Making up, breaking up on the slopes
BEAVER CREEK – They call him “grandmother” even though he’s a little young for the moniker, not to mention the wrong gender.”He’s always wanting us to fix his gloves, pick up his poles,” said Carol Curtis, of Avon.”He’ll say ‘I need to go to the bathroom’ even though we just all went,” said Kim Morwood, also of Avon.”Grandmother” wasn’t skiing with the group Saturday, which made it all the easier for them to voice their complaints. “We like skiing with him,” Morwood added. “Really, we do.”Skiing and snowboarding are largely considered social sports – a way of spending quality time with a loved one, to seal a business deal, or as an excuse to get together with friends.And, sometimes your companions on the slope can make a good day better. But not always.Band of brothers
Brothers Mike and Joe Funero – the former from Colorado Springs and the latter from some place in Connecticut – admit they prefer packed powder conditions and fast groomers to the other stuff. They’ll ski with just about anyone, as long as they can keep up. “We wait for them at the bottom,” Joe said. “Then we drag them down stuff they shouldn’t be on.”It’s really all the two know how to do.”Because that’s what happened to us,” Joe said. “We were 3 and 4 years old.””That would have been our father,” Mike said. “He’s probably dragging someone else down stuff they shouldn’t be on as we speak.”Alone time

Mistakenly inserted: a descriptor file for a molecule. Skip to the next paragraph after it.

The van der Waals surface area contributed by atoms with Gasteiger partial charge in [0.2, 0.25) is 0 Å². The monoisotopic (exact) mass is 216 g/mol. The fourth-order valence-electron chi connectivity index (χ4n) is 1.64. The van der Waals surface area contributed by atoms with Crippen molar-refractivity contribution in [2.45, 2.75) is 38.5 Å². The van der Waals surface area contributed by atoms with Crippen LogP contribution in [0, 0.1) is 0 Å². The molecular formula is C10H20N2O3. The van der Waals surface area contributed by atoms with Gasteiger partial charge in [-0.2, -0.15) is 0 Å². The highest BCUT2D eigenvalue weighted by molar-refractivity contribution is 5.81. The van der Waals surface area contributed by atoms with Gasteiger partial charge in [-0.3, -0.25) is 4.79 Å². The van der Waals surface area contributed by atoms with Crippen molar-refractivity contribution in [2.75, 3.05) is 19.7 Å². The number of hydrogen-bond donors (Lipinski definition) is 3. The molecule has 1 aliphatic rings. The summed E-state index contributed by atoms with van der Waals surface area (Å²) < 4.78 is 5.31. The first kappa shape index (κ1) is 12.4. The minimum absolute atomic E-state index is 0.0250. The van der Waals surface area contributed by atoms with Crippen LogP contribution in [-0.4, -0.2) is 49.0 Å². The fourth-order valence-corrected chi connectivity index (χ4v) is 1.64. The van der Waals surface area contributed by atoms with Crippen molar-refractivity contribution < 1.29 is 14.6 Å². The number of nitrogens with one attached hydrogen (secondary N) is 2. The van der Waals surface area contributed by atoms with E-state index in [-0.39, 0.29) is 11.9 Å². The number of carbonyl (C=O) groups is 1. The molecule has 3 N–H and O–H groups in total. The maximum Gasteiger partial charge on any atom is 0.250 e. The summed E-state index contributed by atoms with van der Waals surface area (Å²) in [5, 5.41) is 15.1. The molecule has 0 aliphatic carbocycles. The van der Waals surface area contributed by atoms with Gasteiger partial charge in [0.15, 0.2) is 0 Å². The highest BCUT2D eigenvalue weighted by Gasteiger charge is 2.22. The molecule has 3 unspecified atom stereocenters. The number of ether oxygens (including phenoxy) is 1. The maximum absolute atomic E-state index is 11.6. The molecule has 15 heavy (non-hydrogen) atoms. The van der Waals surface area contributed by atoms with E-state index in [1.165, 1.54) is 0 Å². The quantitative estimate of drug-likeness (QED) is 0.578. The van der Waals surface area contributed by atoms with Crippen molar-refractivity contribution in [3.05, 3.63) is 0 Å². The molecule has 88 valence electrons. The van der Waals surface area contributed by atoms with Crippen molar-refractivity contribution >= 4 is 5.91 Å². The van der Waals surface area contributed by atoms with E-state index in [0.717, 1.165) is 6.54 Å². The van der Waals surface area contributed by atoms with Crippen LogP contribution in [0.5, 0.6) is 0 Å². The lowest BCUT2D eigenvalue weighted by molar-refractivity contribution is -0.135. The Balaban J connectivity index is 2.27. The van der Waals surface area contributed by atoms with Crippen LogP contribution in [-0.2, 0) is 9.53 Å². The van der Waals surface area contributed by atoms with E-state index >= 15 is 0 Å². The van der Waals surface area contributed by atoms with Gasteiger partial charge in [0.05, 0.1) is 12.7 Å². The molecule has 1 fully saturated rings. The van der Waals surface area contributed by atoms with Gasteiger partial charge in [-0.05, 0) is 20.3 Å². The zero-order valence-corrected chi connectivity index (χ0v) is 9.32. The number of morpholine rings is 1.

Jennifer Busch and Jon Buchli are longtime friends. Or lovers. Or enemies. We’re not sure. Busch – “spelled like the beer, not like the president” – is from Denver and Buchli is from North Dakota. Despite the distance, the two came together to ski Saturday at Beaver Creek. And then the fighting began.”I’m better than him,” Busch said. “I’m more of a risk taker.”And you, sir?”I’m more cautious,” Buchli said at first. Later, he added. “I like the halfpipe. I like to ski ghost town.”Recognizing their differences – particularly Buchli’s – the duo usually only ski in the same vicinity for the first two hours. Then they split up. “Absolutely, we’re married,” Buchli said. “No, we’re betrothed to each other. Or at least our parents want us to be.”Busch promptly skied away.
Let’s hear it for “Robot”Life is full of metaphors. The trees are like human personalities, some are hard, others are leafy. A ski resort is no different.A man who calls himself “Robot” told a somber tale of his on-again, off-again relationship with a woman. His ex-girlfriend is the worst person to snowboard with, he said. But it goes deeper than that.”Whenever we go out together we stay along Chair 2,” he said, referring to a beginners and intermediate area of Vail Mountain. “It’s so boring. She won’t go to the terrain park.”But she does rip it up, but she only does it with her friends,” Robot said. “She says I would laugh.”And you know what? “Hell, yes I would,” he said, with a chuckle.
Staff Writer Tamara Miller can be reached at 949-0555, ext. 607, or email@example.com. Vail, Colorado